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What is the definition of loyalty you are using? you let the customer define what loyalty is? and whether or not they are loyal? what metrics are they using? over what period of time?
this is not more than sensationalistic bs - not research. you cannot let the customer identify themselves as loyal or not - of course they are! even if they are not, they don't know what you mean by it or what the company expects in exchange for their "loyalty".
we could continue, asking what was the panel for this? what was their background and geography, culture, use of facebook v other media, etc. but you get the idea. you went out to ask a question that you knew you were going to get a sensationalistic answer to, and used it to promote an idea that is not true: every other well-done research report says that people like brands in facebook to get discounts (even your report says that in another question) and deals. if that is the case, then you are talking about rational loyalty -- and that is not worth the time for organizations since it shifts with -- well, the next coupon or deal.
sounds to me that your research, as well as the rest of the real research i read, suggests that facebook can well replace the sunday coupon insert in the newspaper here in the states -- but not much more. and that is far from loyalty -- since the better coupon wins, not the one with the most loyal customers.
Thanks for the kind words.
It is my job as an analyst, market observation and analysis -- the tools, they belong to Gartner, I just use them :-)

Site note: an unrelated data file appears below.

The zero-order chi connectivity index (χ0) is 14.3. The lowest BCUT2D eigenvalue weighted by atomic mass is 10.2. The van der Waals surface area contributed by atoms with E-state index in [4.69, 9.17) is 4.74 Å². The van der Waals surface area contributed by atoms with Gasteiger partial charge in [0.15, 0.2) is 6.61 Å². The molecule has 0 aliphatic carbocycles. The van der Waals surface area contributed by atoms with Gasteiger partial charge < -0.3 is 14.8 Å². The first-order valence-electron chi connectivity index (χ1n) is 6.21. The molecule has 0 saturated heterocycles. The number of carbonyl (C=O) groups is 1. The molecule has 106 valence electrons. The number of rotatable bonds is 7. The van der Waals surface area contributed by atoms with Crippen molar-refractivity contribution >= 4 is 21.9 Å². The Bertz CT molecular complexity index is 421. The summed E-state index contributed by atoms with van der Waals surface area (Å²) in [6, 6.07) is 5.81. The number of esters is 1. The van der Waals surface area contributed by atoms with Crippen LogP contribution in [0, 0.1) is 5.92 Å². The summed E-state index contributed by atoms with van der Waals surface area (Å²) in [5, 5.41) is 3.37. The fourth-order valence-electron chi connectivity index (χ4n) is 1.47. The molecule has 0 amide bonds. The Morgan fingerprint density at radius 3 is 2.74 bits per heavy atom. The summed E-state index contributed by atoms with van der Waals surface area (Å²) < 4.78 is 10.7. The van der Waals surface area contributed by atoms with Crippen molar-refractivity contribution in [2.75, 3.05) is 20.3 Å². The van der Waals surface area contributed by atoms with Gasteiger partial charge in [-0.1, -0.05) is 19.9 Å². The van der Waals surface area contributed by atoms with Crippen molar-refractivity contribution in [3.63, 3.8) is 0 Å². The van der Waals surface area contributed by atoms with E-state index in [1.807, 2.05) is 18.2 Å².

Thanks for the read and comment!
Sorry man -- I am a Tony-type-of-guy :-)
Frankie did have his moments though...
Besides being a wonderful endorsement and ad for Microsoft Dynamics, how is this related to CRM in general?
I was looking forward to reading about changes in CRM and managing relationships, instead I had to read through a long advertisement for Microsoft Dynamics that told me not much about CRM.
Great questions, many of which are not easy (or possible) to answer in all honesty. Let me try to address the core issue you raise - is it better to care for the customer or for your job? This is the exact issue I was trying to address in my post -- if you have job security (stop laughing, we are talking behavioral psychology here, it could happen) then you would be partly fulfilled at level 2, move to level 3 (intimacy/love/belonging), become a more sure person in knowing that not only you have job security - but people like you and want to be one, get fulfilled there, move on to esteem (level 4) -- and this is where you need to be to make customer-centricity happen.
So, the answer to your question -- as in my quest for answers in my post, lies in saying that if you were to be fulfilled in the appropriate levels (your job is secure, you know people like you, and you become certain that what you do is right -- whether correct or not -- then you are at the appropriate level.
However, the question you are not asking -- can people (or rather people working for organizations) get there? That is what I contend that is not possible. The organization has not sentiments or feelings to make that progress, and the people working for it only work within the culture of the organization. so, if you work for an organization that has set the culture and goal of customer-centricity as a corporate goal, you have a chance of making it possible. Else, no way Jose!.
Let me put it other way, there is no spoon -- yeah, dark matrix reference --- but think about it... there is no customer, how does that affect your behavior? and the organization's?
Interesting questions, as I said -- most of them lack an answer right now.
Thanks for the comment!
thanks, I am also looking forward to the next one (hint: any ideas on which way to go? :)).